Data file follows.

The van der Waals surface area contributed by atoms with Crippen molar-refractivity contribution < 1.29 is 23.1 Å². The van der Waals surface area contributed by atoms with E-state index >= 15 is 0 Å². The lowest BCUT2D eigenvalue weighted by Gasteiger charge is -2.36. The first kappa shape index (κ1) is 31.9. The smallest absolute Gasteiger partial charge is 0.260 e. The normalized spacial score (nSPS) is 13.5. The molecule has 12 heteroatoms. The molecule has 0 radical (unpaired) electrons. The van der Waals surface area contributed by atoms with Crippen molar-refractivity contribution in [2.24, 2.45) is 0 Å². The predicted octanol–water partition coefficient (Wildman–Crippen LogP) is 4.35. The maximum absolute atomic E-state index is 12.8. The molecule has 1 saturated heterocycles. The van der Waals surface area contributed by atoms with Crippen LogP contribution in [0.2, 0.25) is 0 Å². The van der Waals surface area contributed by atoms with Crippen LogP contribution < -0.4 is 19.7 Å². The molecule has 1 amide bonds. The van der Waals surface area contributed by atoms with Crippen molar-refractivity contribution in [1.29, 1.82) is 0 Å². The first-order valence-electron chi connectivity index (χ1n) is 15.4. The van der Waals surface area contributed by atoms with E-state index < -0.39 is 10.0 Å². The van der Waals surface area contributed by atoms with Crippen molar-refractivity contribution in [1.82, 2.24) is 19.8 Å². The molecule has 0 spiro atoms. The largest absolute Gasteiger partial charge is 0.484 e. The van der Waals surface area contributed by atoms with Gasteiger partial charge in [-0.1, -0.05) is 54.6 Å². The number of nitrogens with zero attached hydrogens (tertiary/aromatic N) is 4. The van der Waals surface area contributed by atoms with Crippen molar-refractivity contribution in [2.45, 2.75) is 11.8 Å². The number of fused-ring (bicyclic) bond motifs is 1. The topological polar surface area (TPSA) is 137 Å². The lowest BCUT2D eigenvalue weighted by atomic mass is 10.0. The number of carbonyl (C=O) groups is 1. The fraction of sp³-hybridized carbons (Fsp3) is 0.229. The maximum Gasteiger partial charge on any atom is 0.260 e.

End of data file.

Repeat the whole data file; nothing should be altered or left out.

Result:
The van der Waals surface area contributed by atoms with Crippen molar-refractivity contribution < 1.29 is 23.1 Å². The van der Waals surface area contributed by atoms with E-state index >= 15 is 0 Å². The lowest BCUT2D eigenvalue weighted by Gasteiger charge is -2.36. The first kappa shape index (κ1) is 31.9. The smallest absolute Gasteiger partial charge is 0.260 e. The normalized spacial score (nSPS) is 13.5. The molecule has 12 heteroatoms. The molecule has 0 radical (unpaired) electrons. The van der Waals surface area contributed by atoms with Crippen molar-refractivity contribution in [2.24, 2.45) is 0 Å². The predicted octanol–water partition coefficient (Wildman–Crippen LogP) is 4.35. The maximum absolute atomic E-state index is 12.8. The molecule has 1 saturated heterocycles. The van der Waals surface area contributed by atoms with Crippen LogP contribution in [0.2, 0.25) is 0 Å². The van der Waals surface area contributed by atoms with Crippen LogP contribution < -0.4 is 19.7 Å². The molecule has 1 amide bonds. The van der Waals surface area contributed by atoms with Crippen molar-refractivity contribution in [1.29, 1.82) is 0 Å². The first-order valence-electron chi connectivity index (χ1n) is 15.4. The van der Waals surface area contributed by atoms with E-state index < -0.39 is 10.0 Å². The van der Waals surface area contributed by atoms with Crippen molar-refractivity contribution in [1.82, 2.24) is 19.8 Å². The molecule has 0 spiro atoms. The largest absolute Gasteiger partial charge is 0.484 e. The van der Waals surface area contributed by atoms with Gasteiger partial charge in [-0.1, -0.05) is 54.6 Å². The number of nitrogens with zero attached hydrogens (tertiary/aromatic N) is 4. The van der Waals surface area contributed by atoms with Crippen molar-refractivity contribution in [2.45, 2.75) is 11.8 Å². The number of fused-ring (bicyclic) bond motifs is 1. The topological polar surface area (TPSA) is 137 Å². The lowest BCUT2D eigenvalue weighted by atomic mass is 10.0. The number of carbonyl (C=O) groups is 1. The fraction of sp³-hybridized carbons (Fsp3) is 0.229. The maximum Gasteiger partial charge on any atom is 0.260 e.